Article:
To motorists, cycle lanes are nothing but stolen road space that causes gridlock and delay.
A competition to rename the capital’s seven cycleways or superhighways attracted more than 1,000 entries.
Short-listed suggestions range from Tao's Route for CS1, which goes through Hackney, where this year’s Giro d'ltalia winner Tao Geoghegan Hart grew up, to The Banglalyn, for CS2, which passes Brick Lane or “Banglatown”.
There was The Elephant’s Trunk for CS6, which links Kentish Town and Elephant and Castle. But witty if predictable entries such as Bikey McBikeSpace failed to make it onto the shortlist.
More than 5,000 votes have been cast online in the Name Our Lanes competition, run by the climate action organisation Possible. The competition closes at midnight tonight, Tuesday.
Hirra Khan Adeogun, head of car-free cities at Possible, said: “We want to encourage the authorities to construct more cycling infrastructure. We have two crises at the moment – Covid-19 and the climate crisis. Cycling is a key solution to both, by cutting emissions and allowing people to get where they want to go while socially distancing.”
“Cycle lanes should have a place in Londoners’ hearts. What do when we love something? We give it a name.”
Martyn Annetts, who thought up The Elephant’s Trunk after riding it to and from work daily, said the name echoed the route’s shape and used a transport phrase.
“People have said to me it’s a ‘London phrase’. You can imagine people using it as a term, saying: ‘I cycled into work on The Elephant’s Trunk,” he said.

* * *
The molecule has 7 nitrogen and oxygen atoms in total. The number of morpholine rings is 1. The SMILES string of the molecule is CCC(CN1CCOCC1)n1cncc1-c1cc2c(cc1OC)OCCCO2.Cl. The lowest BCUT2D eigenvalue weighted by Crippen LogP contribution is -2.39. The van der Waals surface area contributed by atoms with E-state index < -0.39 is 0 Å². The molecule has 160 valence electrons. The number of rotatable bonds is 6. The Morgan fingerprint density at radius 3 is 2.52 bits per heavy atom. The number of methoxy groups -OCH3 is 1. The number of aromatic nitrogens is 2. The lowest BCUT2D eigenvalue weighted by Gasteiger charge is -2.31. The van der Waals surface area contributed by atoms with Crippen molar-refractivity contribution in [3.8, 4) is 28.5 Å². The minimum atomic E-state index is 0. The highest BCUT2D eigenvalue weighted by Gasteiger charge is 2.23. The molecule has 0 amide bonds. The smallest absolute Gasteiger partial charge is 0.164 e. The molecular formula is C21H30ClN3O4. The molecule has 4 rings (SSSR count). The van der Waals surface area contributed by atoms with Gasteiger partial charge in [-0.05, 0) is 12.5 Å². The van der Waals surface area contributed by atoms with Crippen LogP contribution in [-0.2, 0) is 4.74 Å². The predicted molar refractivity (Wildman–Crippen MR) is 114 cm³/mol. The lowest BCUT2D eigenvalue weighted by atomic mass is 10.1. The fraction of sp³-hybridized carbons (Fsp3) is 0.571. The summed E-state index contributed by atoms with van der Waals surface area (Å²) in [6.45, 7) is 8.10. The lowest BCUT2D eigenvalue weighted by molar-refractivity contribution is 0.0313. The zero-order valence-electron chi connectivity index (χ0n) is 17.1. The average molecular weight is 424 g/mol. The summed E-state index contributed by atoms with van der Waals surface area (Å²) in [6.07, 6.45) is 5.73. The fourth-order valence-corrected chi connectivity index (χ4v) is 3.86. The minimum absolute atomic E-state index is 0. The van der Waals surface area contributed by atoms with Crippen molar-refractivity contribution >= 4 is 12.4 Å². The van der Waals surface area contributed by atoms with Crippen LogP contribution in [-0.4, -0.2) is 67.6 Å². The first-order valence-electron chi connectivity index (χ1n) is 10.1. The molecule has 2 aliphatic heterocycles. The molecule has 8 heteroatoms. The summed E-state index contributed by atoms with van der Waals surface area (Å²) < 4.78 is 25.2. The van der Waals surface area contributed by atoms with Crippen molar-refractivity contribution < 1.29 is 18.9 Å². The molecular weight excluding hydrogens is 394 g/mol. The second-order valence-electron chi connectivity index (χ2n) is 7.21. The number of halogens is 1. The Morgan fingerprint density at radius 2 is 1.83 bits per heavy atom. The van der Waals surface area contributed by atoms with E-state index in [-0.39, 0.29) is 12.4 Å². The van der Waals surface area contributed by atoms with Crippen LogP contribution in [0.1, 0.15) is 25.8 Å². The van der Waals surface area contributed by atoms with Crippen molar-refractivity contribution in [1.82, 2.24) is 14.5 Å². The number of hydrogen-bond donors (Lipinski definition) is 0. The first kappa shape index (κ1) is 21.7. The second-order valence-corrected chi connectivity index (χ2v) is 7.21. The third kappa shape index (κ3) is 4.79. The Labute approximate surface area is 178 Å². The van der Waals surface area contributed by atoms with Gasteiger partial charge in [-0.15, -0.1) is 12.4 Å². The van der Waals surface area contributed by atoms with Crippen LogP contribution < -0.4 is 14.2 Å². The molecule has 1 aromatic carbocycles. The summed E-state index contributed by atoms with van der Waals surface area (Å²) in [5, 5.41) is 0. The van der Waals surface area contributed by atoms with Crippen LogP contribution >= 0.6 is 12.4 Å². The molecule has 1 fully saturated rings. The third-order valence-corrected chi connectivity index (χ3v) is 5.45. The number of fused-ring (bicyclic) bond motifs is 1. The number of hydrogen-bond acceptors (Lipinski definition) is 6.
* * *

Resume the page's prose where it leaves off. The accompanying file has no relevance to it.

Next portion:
Other shortlisted suggestions include The Beryl Burton Way for CS2, in honour of the British cycling legend who missed out on competing at the Olympics because women's cycling wasn't admitted until 1984.
The judges also shortlisted Cable Street Cycleway for CS3 and Chaplin Chase for C4. Charlie Chaplin was born in nearby Walworth and was a keen cyclist later in life.
Winehouse Way is proposed for CS6 because it passes Camden, where Amy Winehouse lived and often performed.
The entrant who receives the highest number of votes will win a Brompton bike. The hope is that the names will enter common parlance – which may eventually convince Transport for London to formally adopt them.
Will Butler-Adams, chief executive of Brompton and one of the judges, said: “The response and name suggestions for each cycleway have been fantastic, and it's been great fun reading the stories behind each submission.
“The passion from the public is testament to how important these cycleways in London are for commuters.”
• To vote, visit http://wearepossible.org/name-our-lanes